Like I’ve mentioned in my last blog post, we use GitLab pipelines for packaging. We have a lot of software, like Icinga, Icingaweb and its various modules, which we want to build across multiple different operating systems. This results in a huge number of jobs and pipelines, doing very similar stuff. We have a lot of code repetition, and this is bad – code repetition means higher code maintenance , and it invites bugs. In my last blogpost, I discussed using jsonnet to fix this issue – this time I’ll show you how to setup a simple GitLab CI/CD template library.
At Icinga, we have a lot of jobs in our GitLab pipelines, like building software packages, testing and uploading them. For now, each of the jobs is described in every single project across our GitLab – each project has it’s own .gitlab-ci.yml file containing the full text of the job. How would I go about reducing repetition in our projects? We need a job template – a version of the job which can be applied to all of the projects, with no specific information concering a certain project. I created a simple job template for the example I’m presenting to you today. It’s very simple to set up, we only need a new .yml file containing our generic job, which we then can import into our projects.
I created my job template in a special project containing nothing but job templates. You can add templates to a project and use them locally as well, though. Here is how you’d include this simple job in a different project.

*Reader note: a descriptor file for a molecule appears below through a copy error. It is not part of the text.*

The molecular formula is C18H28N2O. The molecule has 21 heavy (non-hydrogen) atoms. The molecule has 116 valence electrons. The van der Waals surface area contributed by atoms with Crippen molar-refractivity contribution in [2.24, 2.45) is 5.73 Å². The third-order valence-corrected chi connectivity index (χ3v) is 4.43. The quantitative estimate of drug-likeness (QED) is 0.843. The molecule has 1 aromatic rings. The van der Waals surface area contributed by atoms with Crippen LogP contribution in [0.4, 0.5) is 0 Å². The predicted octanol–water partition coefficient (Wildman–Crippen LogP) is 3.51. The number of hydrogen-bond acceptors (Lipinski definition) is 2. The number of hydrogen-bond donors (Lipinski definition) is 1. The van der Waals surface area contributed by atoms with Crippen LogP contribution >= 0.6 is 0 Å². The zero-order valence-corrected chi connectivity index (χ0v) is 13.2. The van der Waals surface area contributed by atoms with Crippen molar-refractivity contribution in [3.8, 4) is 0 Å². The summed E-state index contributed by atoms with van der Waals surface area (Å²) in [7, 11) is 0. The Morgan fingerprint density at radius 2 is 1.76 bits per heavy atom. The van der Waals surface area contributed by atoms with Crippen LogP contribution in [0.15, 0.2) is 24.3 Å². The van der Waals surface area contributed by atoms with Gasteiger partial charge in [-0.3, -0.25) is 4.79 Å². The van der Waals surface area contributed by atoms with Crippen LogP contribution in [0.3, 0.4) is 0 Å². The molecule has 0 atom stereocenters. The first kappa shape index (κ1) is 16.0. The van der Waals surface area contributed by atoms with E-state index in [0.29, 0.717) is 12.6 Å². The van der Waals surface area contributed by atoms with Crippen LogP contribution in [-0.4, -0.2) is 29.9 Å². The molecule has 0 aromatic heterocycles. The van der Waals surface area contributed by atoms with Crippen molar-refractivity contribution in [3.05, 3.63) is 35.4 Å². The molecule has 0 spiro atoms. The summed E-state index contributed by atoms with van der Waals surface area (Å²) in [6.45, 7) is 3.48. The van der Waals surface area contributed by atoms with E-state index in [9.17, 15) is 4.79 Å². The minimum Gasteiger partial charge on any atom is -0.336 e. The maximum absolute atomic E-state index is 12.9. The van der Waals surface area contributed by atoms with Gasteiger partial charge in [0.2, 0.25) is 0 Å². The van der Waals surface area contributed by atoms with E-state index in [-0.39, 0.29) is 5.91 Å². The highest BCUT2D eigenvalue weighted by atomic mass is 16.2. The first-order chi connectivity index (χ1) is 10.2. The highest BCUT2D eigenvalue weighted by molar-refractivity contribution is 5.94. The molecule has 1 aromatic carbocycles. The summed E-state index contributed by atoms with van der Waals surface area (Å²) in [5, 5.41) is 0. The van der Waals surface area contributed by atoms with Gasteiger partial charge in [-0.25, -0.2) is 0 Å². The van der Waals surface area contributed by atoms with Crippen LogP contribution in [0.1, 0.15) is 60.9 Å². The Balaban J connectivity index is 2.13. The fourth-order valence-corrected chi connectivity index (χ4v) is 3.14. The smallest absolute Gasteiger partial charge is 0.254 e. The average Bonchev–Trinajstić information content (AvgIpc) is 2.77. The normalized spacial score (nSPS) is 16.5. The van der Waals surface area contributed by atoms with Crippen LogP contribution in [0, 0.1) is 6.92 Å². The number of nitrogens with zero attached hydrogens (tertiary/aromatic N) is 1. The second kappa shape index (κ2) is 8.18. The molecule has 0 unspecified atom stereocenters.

Now let’s add a variable to our job template, so we can see how our job template can be adjusted for varying projects. For that, we need to change the visibility of the job in our job template by adding a dot in front of its name:
As you can see, I’ve added the variable
MESSAGE to our job template. This variable will be overwritten in our other project, where we will have multiple jobs executing the script from our job template, every time with a different value for
And this is how you use job templates in Gitlab. From this point on, much more complex structures could be built, but at the heart of it remains the spirit of not trying to repeat yourself too often, which means less work, which means more time to build more complex CI/CD systems!